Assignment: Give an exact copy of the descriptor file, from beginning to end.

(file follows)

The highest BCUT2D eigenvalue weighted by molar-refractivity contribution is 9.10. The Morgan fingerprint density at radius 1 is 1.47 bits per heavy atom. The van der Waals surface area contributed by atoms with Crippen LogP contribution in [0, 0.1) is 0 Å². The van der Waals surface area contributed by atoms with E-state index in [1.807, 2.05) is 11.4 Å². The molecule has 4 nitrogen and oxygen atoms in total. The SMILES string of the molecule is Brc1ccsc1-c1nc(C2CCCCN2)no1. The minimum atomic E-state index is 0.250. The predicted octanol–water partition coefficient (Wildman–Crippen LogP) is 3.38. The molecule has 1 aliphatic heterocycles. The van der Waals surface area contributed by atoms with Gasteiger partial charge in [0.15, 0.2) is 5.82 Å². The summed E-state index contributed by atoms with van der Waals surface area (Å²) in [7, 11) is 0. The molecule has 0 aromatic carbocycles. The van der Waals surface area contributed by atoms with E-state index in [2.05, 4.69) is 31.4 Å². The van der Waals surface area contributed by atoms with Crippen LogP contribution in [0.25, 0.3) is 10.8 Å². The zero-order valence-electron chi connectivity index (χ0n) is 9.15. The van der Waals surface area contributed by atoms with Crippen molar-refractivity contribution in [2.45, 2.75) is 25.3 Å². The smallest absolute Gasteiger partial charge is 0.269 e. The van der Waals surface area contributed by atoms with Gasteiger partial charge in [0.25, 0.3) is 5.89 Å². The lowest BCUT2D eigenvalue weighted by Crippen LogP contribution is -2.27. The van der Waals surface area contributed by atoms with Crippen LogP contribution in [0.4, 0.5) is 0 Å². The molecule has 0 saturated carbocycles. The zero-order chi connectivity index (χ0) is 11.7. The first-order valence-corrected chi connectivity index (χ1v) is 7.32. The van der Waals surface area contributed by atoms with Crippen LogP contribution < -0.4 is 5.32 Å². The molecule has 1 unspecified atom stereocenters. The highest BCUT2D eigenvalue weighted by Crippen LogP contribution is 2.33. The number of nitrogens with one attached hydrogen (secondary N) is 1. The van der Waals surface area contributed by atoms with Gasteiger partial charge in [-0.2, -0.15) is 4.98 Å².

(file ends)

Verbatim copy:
The highest BCUT2D eigenvalue weighted by molar-refractivity contribution is 9.10. The Morgan fingerprint density at radius 1 is 1.47 bits per heavy atom. The van der Waals surface area contributed by atoms with Crippen LogP contribution in [0, 0.1) is 0 Å². The van der Waals surface area contributed by atoms with E-state index in [1.807, 2.05) is 11.4 Å². The molecule has 4 nitrogen and oxygen atoms in total. The SMILES string of the molecule is Brc1ccsc1-c1nc(C2CCCCN2)no1. The minimum atomic E-state index is 0.250. The predicted octanol–water partition coefficient (Wildman–Crippen LogP) is 3.38. The molecule has 1 aliphatic heterocycles. The van der Waals surface area contributed by atoms with Gasteiger partial charge in [0.15, 0.2) is 5.82 Å². The summed E-state index contributed by atoms with van der Waals surface area (Å²) in [7, 11) is 0. The molecule has 0 aromatic carbocycles. The van der Waals surface area contributed by atoms with E-state index in [2.05, 4.69) is 31.4 Å². The van der Waals surface area contributed by atoms with Crippen LogP contribution in [0.25, 0.3) is 10.8 Å². The zero-order valence-electron chi connectivity index (χ0n) is 9.15. The van der Waals surface area contributed by atoms with Crippen molar-refractivity contribution in [2.45, 2.75) is 25.3 Å². The smallest absolute Gasteiger partial charge is 0.269 e. The van der Waals surface area contributed by atoms with Gasteiger partial charge in [0.25, 0.3) is 5.89 Å². The lowest BCUT2D eigenvalue weighted by Crippen LogP contribution is -2.27. The van der Waals surface area contributed by atoms with Crippen LogP contribution in [0.4, 0.5) is 0 Å². The molecule has 0 saturated carbocycles. The zero-order chi connectivity index (χ0) is 11.7. The first-order valence-corrected chi connectivity index (χ1v) is 7.32. The van der Waals surface area contributed by atoms with Crippen LogP contribution < -0.4 is 5.32 Å². The molecule has 1 unspecified atom stereocenters. The highest BCUT2D eigenvalue weighted by Crippen LogP contribution is 2.33. The number of nitrogens with one attached hydrogen (secondary N) is 1. The van der Waals surface area contributed by atoms with Gasteiger partial charge in [-0.2, -0.15) is 4.98 Å².